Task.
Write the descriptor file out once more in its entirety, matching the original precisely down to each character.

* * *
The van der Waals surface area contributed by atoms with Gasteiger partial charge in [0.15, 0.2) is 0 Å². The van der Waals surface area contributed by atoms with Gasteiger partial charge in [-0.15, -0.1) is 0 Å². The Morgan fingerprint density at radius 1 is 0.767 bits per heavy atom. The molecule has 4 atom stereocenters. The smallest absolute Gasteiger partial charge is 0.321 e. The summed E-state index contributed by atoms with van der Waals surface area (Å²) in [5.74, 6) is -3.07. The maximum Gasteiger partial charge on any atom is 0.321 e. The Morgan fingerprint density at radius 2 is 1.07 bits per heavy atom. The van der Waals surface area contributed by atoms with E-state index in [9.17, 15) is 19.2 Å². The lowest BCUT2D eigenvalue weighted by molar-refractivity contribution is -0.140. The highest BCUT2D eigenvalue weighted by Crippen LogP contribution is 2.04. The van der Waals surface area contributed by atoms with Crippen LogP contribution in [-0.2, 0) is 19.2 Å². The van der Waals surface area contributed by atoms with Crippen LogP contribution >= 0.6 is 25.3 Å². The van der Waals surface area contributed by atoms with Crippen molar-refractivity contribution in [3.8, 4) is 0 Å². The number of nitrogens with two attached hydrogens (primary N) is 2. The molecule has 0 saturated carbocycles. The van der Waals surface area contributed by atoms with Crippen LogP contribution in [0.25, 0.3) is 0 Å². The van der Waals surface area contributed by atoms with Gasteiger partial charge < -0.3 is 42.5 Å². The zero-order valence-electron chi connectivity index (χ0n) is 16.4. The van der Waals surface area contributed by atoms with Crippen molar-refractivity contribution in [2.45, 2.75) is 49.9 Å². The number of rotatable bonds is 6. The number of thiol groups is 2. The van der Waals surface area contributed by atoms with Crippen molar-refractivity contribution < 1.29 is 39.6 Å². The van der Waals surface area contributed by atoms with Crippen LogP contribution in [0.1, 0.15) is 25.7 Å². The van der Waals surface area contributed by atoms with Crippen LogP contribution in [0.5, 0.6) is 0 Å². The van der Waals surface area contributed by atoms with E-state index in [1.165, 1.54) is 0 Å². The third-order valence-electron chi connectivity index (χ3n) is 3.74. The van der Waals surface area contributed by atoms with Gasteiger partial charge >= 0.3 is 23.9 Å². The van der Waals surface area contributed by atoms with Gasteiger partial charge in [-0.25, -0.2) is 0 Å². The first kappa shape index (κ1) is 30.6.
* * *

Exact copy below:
The van der Waals surface area contributed by atoms with Gasteiger partial charge in [0.15, 0.2) is 0 Å². The van der Waals surface area contributed by atoms with Gasteiger partial charge in [-0.15, -0.1) is 0 Å². The Morgan fingerprint density at radius 1 is 0.767 bits per heavy atom. The molecule has 4 atom stereocenters. The smallest absolute Gasteiger partial charge is 0.321 e. The summed E-state index contributed by atoms with van der Waals surface area (Å²) in [5.74, 6) is -3.07. The maximum Gasteiger partial charge on any atom is 0.321 e. The Morgan fingerprint density at radius 2 is 1.07 bits per heavy atom. The van der Waals surface area contributed by atoms with E-state index in [9.17, 15) is 19.2 Å². The lowest BCUT2D eigenvalue weighted by molar-refractivity contribution is -0.140. The highest BCUT2D eigenvalue weighted by Crippen LogP contribution is 2.04. The van der Waals surface area contributed by atoms with Crippen LogP contribution in [-0.2, 0) is 19.2 Å². The van der Waals surface area contributed by atoms with Crippen LogP contribution >= 0.6 is 25.3 Å². The van der Waals surface area contributed by atoms with Crippen molar-refractivity contribution in [3.8, 4) is 0 Å². The number of nitrogens with two attached hydrogens (primary N) is 2. The molecule has 0 saturated carbocycles. The van der Waals surface area contributed by atoms with Crippen LogP contribution in [0.25, 0.3) is 0 Å². The van der Waals surface area contributed by atoms with Gasteiger partial charge < -0.3 is 42.5 Å². The zero-order valence-electron chi connectivity index (χ0n) is 16.4. The van der Waals surface area contributed by atoms with Crippen molar-refractivity contribution in [2.45, 2.75) is 49.9 Å². The number of rotatable bonds is 6. The number of thiol groups is 2. The van der Waals surface area contributed by atoms with Crippen molar-refractivity contribution < 1.29 is 39.6 Å². The van der Waals surface area contributed by atoms with Crippen LogP contribution in [0.1, 0.15) is 25.7 Å². The van der Waals surface area contributed by atoms with Crippen LogP contribution in [0.5, 0.6) is 0 Å². The van der Waals surface area contributed by atoms with E-state index in [1.165, 1.54) is 0 Å². The third-order valence-electron chi connectivity index (χ3n) is 3.74. The van der Waals surface area contributed by atoms with Gasteiger partial charge >= 0.3 is 23.9 Å². The van der Waals surface area contributed by atoms with Gasteiger partial charge in [-0.25, -0.2) is 0 Å². The first kappa shape index (κ1) is 30.6.